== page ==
Mary Frances Berry, a leading historian, civil rights advocate, legal scholar, and human rights advocate, was born in Nashville. After enduring an impoverished childhood, Berry received a Ph.D. and J.D. from the University of Michigan. During the 1960s and 1970s she held several posts in academia including Chancellor of the University of Colorado and senior fellow at Howard University's Institute for the Study of Educational Policy. In 1987 Berry accepted the Geraldine R. Segal chair as Professor of American Social Thought at the University of Pennsylvania.
Berry entered public service in 1977, when she was appointed assistant secretary of education, a post she held until 1979. Berry joined the U.S. Commission for Civil Rights in 1980, serving as its vice-chairman until 1982. An outspoken critic of the Reagan administration, Berry charged that the commission was becoming too compliant in its relations with the administration. Her prominence increased after a federal court ruled that Reagan did not have the authority to remove her from the commission.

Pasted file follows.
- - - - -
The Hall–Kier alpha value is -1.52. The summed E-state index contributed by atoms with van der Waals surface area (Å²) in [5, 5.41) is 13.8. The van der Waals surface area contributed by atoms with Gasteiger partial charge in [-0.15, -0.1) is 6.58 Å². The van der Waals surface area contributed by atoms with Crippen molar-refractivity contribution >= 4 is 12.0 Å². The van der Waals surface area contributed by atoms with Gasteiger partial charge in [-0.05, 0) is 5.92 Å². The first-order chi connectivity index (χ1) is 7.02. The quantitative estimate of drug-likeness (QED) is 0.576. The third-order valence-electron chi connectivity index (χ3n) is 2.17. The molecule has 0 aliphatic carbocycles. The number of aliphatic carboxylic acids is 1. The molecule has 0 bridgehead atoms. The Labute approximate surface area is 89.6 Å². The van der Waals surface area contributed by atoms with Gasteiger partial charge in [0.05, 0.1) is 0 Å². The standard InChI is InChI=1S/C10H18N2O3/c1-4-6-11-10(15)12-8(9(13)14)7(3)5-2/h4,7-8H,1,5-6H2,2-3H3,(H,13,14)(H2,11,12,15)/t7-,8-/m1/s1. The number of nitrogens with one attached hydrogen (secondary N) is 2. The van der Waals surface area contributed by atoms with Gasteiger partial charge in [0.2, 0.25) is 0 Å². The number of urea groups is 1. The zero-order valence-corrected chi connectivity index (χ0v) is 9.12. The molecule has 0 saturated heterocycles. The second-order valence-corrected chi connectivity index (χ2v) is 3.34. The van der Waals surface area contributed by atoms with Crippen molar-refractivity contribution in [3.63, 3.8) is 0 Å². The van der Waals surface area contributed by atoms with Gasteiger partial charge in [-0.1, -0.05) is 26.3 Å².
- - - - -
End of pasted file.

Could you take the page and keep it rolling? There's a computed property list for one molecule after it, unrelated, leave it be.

During the remainder of the 1980s Berry continued to provoke public debate about civil and human rights. She helped found the Free South Africa Movement and was arrested outside the South African embassy in 1984 for protesting against apartheid.
Berry has also made distinguished contributions to historical and legal scholarship. Her book Black Resistance/White Law (1971) became a controversial, but groundbreaking, work on the relationship between racism and the Constitution. Among Berry's other works are The Black Experience in America (1982, with John Blassingame) and Military Necessity and Civil Rights Policy (1977).